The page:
Somewhat anxiously, I left the two opponents on my kitchen counter for a week or more and pondered, each time I passed, what meaning could be ascertained from the circumstances leading up to their arriving in our kitchen. Surely, from the mouth holes of their spandex costumes, they had some message to deliver about marriage and divorce. About conflict. About wrestling. Wearing masks. Trying to win.

The truth is that I don’t know much about Louis and Lois with regard to their divorce. I know about them what I know about everyone and everything in the most general sense. I know that people are good and do the best they can. I know that life can be hard, rife with unpredictability. I know that “forever” is an impossibly long time. And then it hit me, what I was to learn from these two. It came to me, the meaning of it all, and I was overcome with such peace that I put the wrestlers away in the junk drawer and worried no longer.

Friendship endures, laughter is a panacea, and in these two friends, we have both. Todd and I are so lucky to have Louis and Lois in our lives. They entertain us, as friends do. With the briefest call or text, they distract us from our cares, as the luchadores do their spectators. You couldn’t ask for a better gift.

Also, you can open bottles with them.

*This post was approved in its entirety by both Louis and Lois prior to publication.

Making a New Year’s Resolution – Briar Rabbit-Style

What if you resolved to gain four pounds in 2015? I know this is an asinine proposition, but stay with me a minute. Suppose your New Year’s resolution was to increase your weight by a minimum of four pounds?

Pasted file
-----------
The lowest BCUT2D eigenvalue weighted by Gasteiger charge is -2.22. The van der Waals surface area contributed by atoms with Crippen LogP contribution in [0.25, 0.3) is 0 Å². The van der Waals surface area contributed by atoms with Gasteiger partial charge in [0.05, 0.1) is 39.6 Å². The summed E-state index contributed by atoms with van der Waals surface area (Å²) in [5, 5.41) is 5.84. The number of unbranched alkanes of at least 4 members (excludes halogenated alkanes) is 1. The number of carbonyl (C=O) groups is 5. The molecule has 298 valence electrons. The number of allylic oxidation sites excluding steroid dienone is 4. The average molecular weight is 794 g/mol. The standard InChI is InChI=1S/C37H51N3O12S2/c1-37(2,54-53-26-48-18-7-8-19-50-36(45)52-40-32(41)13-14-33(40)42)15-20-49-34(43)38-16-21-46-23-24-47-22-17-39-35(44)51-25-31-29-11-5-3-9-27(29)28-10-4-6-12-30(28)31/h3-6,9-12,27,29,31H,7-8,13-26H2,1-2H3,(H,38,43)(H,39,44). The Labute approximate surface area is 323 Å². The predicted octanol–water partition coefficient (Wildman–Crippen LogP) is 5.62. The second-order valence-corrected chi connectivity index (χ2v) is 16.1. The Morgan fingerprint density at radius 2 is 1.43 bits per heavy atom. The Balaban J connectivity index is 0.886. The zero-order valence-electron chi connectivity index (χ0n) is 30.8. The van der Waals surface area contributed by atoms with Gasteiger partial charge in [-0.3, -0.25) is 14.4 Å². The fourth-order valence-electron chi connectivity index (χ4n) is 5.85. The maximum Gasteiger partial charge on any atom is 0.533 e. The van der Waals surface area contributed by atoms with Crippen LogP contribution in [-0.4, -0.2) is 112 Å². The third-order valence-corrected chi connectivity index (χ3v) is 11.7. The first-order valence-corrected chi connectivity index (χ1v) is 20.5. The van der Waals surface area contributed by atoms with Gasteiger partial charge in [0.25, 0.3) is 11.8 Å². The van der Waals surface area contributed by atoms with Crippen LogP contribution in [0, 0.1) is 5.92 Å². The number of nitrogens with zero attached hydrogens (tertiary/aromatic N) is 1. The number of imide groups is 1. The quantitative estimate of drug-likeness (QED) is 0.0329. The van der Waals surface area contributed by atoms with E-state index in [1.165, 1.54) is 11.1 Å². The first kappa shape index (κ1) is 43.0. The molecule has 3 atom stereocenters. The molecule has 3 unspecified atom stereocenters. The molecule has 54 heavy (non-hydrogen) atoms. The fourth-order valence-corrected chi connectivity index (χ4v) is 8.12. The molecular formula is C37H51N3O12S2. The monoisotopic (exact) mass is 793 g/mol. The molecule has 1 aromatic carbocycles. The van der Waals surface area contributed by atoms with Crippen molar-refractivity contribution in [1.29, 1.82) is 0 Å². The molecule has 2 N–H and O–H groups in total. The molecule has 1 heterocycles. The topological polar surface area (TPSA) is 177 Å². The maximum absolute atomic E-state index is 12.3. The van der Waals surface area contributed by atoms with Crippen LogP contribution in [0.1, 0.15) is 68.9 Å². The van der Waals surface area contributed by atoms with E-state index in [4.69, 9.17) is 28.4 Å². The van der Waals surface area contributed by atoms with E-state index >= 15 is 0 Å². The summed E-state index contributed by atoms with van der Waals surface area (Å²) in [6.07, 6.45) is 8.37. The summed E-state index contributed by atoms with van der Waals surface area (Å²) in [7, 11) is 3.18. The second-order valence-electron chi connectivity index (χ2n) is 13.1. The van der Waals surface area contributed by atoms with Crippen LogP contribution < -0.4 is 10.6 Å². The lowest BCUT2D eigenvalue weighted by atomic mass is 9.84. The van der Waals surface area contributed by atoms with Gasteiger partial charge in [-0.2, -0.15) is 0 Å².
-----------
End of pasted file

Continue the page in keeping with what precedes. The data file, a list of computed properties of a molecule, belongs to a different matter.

We are a paranoid species. Suspicious. When things don’t go our way (as things are want to do), we have a tendency to look beyond ourselves, to look past our own choices and their naturally-resulting consequences, and to look toward something else, something cosmic and external (and menacing), as the force which derails the train of our good intentions: Murphy’s Law. A universe which conspires against us. Good ol’ fashioned bad luck brought on by any number of it’s many sources (e.g. walking under a ladder, being crossed by a black cat, failing to knock on wood when speaking optimistically).

This year, why not spin the universe’s contrary nature to your advantage? Theater people do it all the time. Break a leg, they say to one another. And how often do thespians actually walk out on stage and fracture a femur?

Resolve to gain four pounds this year. At least. Tell everyone you intent to continue smoking throughout 2015. Announce by way of Facebook status that you’ll avoid volunteer work in the new year. That you’ll get even deeper into debt.

left: the contrary universe, right: you

left: the contrary universe, right: you

Follow my advise, and by this time next year, one of two things will have happened: Either you will have gained the four+ pounds, thereby keeping your resolution, or you will have failed to accomplish the feat, thereby breaking your resolution (in the process maintaining or losing weight).

This is reverse psychology on a cosmic level, and it is a win-win proposition for you. I cannot guarantee that this will make you happy in the new year, but it will make you right. And really, isn’t that the same thing?

Poodle Taxi


I spotted this vehicle in the Barnes and Noble parking lot last week. This “poodle taxi.” And I snapped the picture of the novel front tag with intentions of making fun of it later with my friends, but the truth is that I’m jealous.